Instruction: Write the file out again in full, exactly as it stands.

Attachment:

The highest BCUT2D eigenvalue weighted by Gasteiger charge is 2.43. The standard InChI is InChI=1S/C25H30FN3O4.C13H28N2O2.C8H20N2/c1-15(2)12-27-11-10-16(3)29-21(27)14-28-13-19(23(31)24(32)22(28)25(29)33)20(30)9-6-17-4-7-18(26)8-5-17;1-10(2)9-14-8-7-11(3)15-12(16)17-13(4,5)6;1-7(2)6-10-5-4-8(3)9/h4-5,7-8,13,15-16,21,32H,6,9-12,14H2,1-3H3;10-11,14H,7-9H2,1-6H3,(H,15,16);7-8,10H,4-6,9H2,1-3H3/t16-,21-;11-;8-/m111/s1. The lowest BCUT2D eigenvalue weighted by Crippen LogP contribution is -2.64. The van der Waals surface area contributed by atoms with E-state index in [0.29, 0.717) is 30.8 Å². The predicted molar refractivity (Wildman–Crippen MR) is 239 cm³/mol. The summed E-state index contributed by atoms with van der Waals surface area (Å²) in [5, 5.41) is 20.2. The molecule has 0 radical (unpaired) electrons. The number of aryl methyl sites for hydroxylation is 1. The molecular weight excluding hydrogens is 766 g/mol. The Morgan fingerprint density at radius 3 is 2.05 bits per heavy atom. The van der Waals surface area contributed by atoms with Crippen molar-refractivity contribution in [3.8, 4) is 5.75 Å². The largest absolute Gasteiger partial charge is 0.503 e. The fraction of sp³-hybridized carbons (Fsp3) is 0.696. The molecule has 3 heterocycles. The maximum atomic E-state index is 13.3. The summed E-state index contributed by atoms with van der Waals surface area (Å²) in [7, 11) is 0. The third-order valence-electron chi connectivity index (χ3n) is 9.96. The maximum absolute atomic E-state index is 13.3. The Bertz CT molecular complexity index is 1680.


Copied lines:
The highest BCUT2D eigenvalue weighted by Gasteiger charge is 2.43. The standard InChI is InChI=1S/C25H30FN3O4.C13H28N2O2.C8H20N2/c1-15(2)12-27-11-10-16(3)29-21(27)14-28-13-19(23(31)24(32)22(28)25(29)33)20(30)9-6-17-4-7-18(26)8-5-17;1-10(2)9-14-8-7-11(3)15-12(16)17-13(4,5)6;1-7(2)6-10-5-4-8(3)9/h4-5,7-8,13,15-16,21,32H,6,9-12,14H2,1-3H3;10-11,14H,7-9H2,1-6H3,(H,15,16);7-8,10H,4-6,9H2,1-3H3/t16-,21-;11-;8-/m111/s1. The lowest BCUT2D eigenvalue weighted by Crippen LogP contribution is -2.64. The van der Waals surface area contributed by atoms with E-state index in [0.29, 0.717) is 30.8 Å². The predicted molar refractivity (Wildman–Crippen MR) is 239 cm³/mol. The summed E-state index contributed by atoms with van der Waals surface area (Å²) in [5, 5.41) is 20.2. The molecule has 0 radical (unpaired) electrons. The number of aryl methyl sites for hydroxylation is 1. The molecular weight excluding hydrogens is 766 g/mol. The Morgan fingerprint density at radius 3 is 2.05 bits per heavy atom. The van der Waals surface area contributed by atoms with Crippen molar-refractivity contribution in [3.8, 4) is 5.75 Å². The largest absolute Gasteiger partial charge is 0.503 e. The fraction of sp³-hybridized carbons (Fsp3) is 0.696. The molecule has 3 heterocycles. The maximum atomic E-state index is 13.3. The summed E-state index contributed by atoms with van der Waals surface area (Å²) in [7, 11) is 0. The third-order valence-electron chi connectivity index (χ3n) is 9.96. The maximum absolute atomic E-state index is 13.3. The Bertz CT molecular complexity index is 1680.